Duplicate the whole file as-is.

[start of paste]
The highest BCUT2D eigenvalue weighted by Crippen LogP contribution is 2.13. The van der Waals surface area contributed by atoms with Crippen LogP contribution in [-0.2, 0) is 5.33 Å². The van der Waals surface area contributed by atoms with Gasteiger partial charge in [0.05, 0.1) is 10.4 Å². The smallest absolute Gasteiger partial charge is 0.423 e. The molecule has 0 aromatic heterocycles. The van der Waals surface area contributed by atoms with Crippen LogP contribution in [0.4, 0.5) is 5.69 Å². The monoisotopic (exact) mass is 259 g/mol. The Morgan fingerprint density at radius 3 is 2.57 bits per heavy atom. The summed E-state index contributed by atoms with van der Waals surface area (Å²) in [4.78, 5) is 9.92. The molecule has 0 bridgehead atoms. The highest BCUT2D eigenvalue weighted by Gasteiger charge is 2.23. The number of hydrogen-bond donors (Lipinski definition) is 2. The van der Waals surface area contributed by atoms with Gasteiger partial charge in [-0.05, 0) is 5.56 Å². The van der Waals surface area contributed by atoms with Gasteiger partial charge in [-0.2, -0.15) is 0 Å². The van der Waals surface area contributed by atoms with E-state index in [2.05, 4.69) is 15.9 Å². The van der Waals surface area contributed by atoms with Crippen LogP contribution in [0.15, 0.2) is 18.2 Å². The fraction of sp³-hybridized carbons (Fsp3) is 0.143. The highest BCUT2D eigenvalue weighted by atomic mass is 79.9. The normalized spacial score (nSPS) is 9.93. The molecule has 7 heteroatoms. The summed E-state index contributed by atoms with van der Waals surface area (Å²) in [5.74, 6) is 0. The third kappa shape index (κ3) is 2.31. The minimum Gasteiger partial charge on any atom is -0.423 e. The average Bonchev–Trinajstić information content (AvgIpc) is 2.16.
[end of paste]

The highest BCUT2D eigenvalue weighted by Crippen LogP contribution is 2.13. The van der Waals surface area contributed by atoms with Crippen LogP contribution in [-0.2, 0) is 5.33 Å². The van der Waals surface area contributed by atoms with Gasteiger partial charge in [0.05, 0.1) is 10.4 Å². The smallest absolute Gasteiger partial charge is 0.423 e. The molecule has 0 aromatic heterocycles. The van der Waals surface area contributed by atoms with Crippen LogP contribution in [0.4, 0.5) is 5.69 Å². The monoisotopic (exact) mass is 259 g/mol. The Morgan fingerprint density at radius 3 is 2.57 bits per heavy atom. The summed E-state index contributed by atoms with van der Waals surface area (Å²) in [4.78, 5) is 9.92. The molecule has 0 bridgehead atoms. The highest BCUT2D eigenvalue weighted by Gasteiger charge is 2.23. The number of hydrogen-bond donors (Lipinski definition) is 2. The van der Waals surface area contributed by atoms with Gasteiger partial charge in [-0.05, 0) is 5.56 Å². The van der Waals surface area contributed by atoms with Gasteiger partial charge in [-0.2, -0.15) is 0 Å². The van der Waals surface area contributed by atoms with E-state index in [2.05, 4.69) is 15.9 Å². The van der Waals surface area contributed by atoms with Crippen LogP contribution in [0.15, 0.2) is 18.2 Å². The fraction of sp³-hybridized carbons (Fsp3) is 0.143. The highest BCUT2D eigenvalue weighted by atomic mass is 79.9. The normalized spacial score (nSPS) is 9.93. The molecule has 7 heteroatoms. The summed E-state index contributed by atoms with van der Waals surface area (Å²) in [5.74, 6) is 0. The third kappa shape index (κ3) is 2.31. The minimum Gasteiger partial charge on any atom is -0.423 e. The average Bonchev–Trinajstić information content (AvgIpc) is 2.16.